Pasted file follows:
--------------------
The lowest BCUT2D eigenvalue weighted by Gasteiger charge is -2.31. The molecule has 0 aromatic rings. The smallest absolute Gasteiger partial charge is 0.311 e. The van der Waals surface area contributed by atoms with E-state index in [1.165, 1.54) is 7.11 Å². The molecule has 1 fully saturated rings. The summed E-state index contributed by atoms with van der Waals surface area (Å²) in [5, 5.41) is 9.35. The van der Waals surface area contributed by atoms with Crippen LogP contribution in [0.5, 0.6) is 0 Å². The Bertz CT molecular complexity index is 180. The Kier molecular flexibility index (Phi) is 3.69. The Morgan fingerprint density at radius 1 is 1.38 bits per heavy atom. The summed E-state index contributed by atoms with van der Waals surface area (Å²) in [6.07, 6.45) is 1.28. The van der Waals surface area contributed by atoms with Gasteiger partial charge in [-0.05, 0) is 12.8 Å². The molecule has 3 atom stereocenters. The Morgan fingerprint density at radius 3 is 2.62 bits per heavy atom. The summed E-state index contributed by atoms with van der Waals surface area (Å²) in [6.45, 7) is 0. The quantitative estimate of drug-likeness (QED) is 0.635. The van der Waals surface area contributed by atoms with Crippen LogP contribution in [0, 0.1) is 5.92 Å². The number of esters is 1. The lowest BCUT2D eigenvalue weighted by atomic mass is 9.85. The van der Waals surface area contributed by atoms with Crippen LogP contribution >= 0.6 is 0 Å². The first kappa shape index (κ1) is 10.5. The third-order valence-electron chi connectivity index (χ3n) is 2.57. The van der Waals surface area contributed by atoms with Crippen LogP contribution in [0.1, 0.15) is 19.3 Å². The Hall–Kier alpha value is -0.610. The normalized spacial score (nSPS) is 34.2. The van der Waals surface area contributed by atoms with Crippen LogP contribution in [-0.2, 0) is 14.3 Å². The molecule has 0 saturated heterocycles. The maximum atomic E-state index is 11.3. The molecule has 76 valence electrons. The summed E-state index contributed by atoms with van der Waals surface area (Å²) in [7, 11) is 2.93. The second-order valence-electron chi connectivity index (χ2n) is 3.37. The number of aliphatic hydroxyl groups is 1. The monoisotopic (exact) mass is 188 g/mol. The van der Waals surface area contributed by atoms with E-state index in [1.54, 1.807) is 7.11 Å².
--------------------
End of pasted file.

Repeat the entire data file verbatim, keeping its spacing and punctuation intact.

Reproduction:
The lowest BCUT2D eigenvalue weighted by Gasteiger charge is -2.31. The molecule has 0 aromatic rings. The smallest absolute Gasteiger partial charge is 0.311 e. The van der Waals surface area contributed by atoms with E-state index in [1.165, 1.54) is 7.11 Å². The molecule has 1 fully saturated rings. The summed E-state index contributed by atoms with van der Waals surface area (Å²) in [5, 5.41) is 9.35. The van der Waals surface area contributed by atoms with Crippen LogP contribution in [0.5, 0.6) is 0 Å². The Bertz CT molecular complexity index is 180. The Kier molecular flexibility index (Phi) is 3.69. The Morgan fingerprint density at radius 1 is 1.38 bits per heavy atom. The summed E-state index contributed by atoms with van der Waals surface area (Å²) in [6.07, 6.45) is 1.28. The van der Waals surface area contributed by atoms with Gasteiger partial charge in [-0.05, 0) is 12.8 Å². The molecule has 3 atom stereocenters. The Morgan fingerprint density at radius 3 is 2.62 bits per heavy atom. The summed E-state index contributed by atoms with van der Waals surface area (Å²) in [6.45, 7) is 0. The quantitative estimate of drug-likeness (QED) is 0.635. The van der Waals surface area contributed by atoms with Crippen LogP contribution in [0, 0.1) is 5.92 Å². The number of esters is 1. The lowest BCUT2D eigenvalue weighted by atomic mass is 9.85. The van der Waals surface area contributed by atoms with Crippen LogP contribution >= 0.6 is 0 Å². The first kappa shape index (κ1) is 10.5. The third-order valence-electron chi connectivity index (χ3n) is 2.57. The van der Waals surface area contributed by atoms with Crippen LogP contribution in [0.1, 0.15) is 19.3 Å². The Hall–Kier alpha value is -0.610. The normalized spacial score (nSPS) is 34.2. The van der Waals surface area contributed by atoms with Crippen LogP contribution in [-0.2, 0) is 14.3 Å². The molecule has 0 saturated heterocycles. The maximum atomic E-state index is 11.3. The molecule has 76 valence electrons. The summed E-state index contributed by atoms with van der Waals surface area (Å²) in [7, 11) is 2.93. The second-order valence-electron chi connectivity index (χ2n) is 3.37. The number of aliphatic hydroxyl groups is 1. The monoisotopic (exact) mass is 188 g/mol. The van der Waals surface area contributed by atoms with E-state index in [1.54, 1.807) is 7.11 Å².